Kirk Liemohn is a Principal Software Engineer in the Transformation Practice at ThreeWill. He has spent nearly a decade helping clients transform and migrate their content from one platform to another (typically to Microsoft 365) with a focus on the more complex scenarios. Prior to his transformation focus, Kirk led several key SharePoint integrations at ThreeWill including Jive, Polycom, and Confluence.
|In 2009 ThreeWill worked directly with Jive’s engineering team to create a SharePoint connector for Jive. As our client’s needs changed, ThreeWill began migrating customers from Jive to SharePoint (and subsequently Microsoft 365). As our clients went through these complex platform migrations, we identified repeatable content mapping patterns, as well as the need to support the “modern user experience” in M365. This inspired ThreeWill to create specific tools and processes for cloud migrations. In this blog series, we highlight some of these capabilities. All posts in this series can be found here: Jive Migration Highlights.|
A Long, Long Time Ago
Over the years we have improved our Jive migration capabilities immensely. A long while back we migrated to SharePoint wiki pages and classic discussion lists. Now we primarily migrate to modern SharePoint pages, a custom list for questions and conversations, and event lists.
This post focuses on content migrated to SharePoint pages and how you can now customize the migrated content to use your own page template.
What Are Page Templates?
SharePoint page templates provide an easy way to enforce a common look and feel across pages. A page template can:
- Provide a header image
- Specify the layout and alignment of the header area
- Specify the sections and columns on the page
- Contain web parts in the defined sections and columns
Page Templates are really easy to make as described here.
Content Page Templates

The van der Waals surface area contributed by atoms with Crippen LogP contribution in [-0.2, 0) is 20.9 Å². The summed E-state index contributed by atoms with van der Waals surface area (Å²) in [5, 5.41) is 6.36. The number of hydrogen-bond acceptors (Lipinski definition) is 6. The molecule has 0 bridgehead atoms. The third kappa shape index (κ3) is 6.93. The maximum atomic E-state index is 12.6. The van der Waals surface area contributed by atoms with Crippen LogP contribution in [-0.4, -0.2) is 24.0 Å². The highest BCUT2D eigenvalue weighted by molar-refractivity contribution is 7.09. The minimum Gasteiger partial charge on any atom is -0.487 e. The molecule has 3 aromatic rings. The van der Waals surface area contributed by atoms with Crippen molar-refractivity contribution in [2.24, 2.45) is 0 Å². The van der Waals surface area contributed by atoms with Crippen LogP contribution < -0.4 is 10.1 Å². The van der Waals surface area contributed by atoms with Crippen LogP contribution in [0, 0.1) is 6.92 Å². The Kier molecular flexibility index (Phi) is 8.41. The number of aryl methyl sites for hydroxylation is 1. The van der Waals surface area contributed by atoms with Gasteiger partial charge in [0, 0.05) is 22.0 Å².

We migrate most Jive content types to SharePoint pages simply because most Jive content is HTML based and SharePoint pages can render the HTML quite well. For file-based Jive content types (file, photo, video) we migrate the files to SharePoint document libraries. We surface the file in a SharePoint page using a File Viewer web part so that we can also show the description and comments.
Since so many of the content types can use SharePoint pages, it can be quite beneficial to use a template so that they all have a similar look and feel. Not only can you get rid of the default image shown in the picture above, but you can also add web parts that you want to be shown on each page of content.
The example above shows a migrated Jive file content item that used a SharePoint page template. Regarding the numbers within the example:
1. This title area is defined by the template including the background image, the alignment of the text, and whether the author’s byline is shown. The actual title, author, and date come from the page metadata which is migrated individually for each content item.
2. This is the description of the migrated file content item and does not have to be part of the template (our migration can add it on its own). It uses our Enhanced Text web part, which is from our Employee Experience Optimizers. If this were simply HTML content in Jive (collaborative document, blog post, etc.) then the entire body of the content would go into this web part. We can fall back to using the Text Web part provided by Microsoft, but our Enhanced Text web part handles Jive’s HTML better (especially around styling and embedded videos).
3. This is the migrated file which is shown with a File Viewer web part. It is not part of the template but added during migration.
4. This is our Advanced Page Properties web part, which is also one of our Employee Experience Optimizers. This is similar to the Page Properties web part but looks better and works better with managed metadata which we use for Jive categories and tags (categories are shown in the example above). The web part is defined in the template, but the values for the properties are part of the migrated metadata for the content item.
5. This is a Quick Links web part that was added to the template. This contains links that we want to show on every migrated content page.
In the example above, the template uses a two-column format, but it could have been three columns or just a single column. The web parts that we put on the template are entirely up to you. The Advanced Page Properties web part is typically one to show since some of the metadata is harder to find without it.
Using page templates is optional for migration, but it is a good way to enforce consistency and to show additional information such as content metadata to the user. To learn more about how we can help you migrate from Jive to Microsoft 365, check out our Jive migration capabilities video or contact us and ask for a walkthrough of before (Jive) and after (M365) content.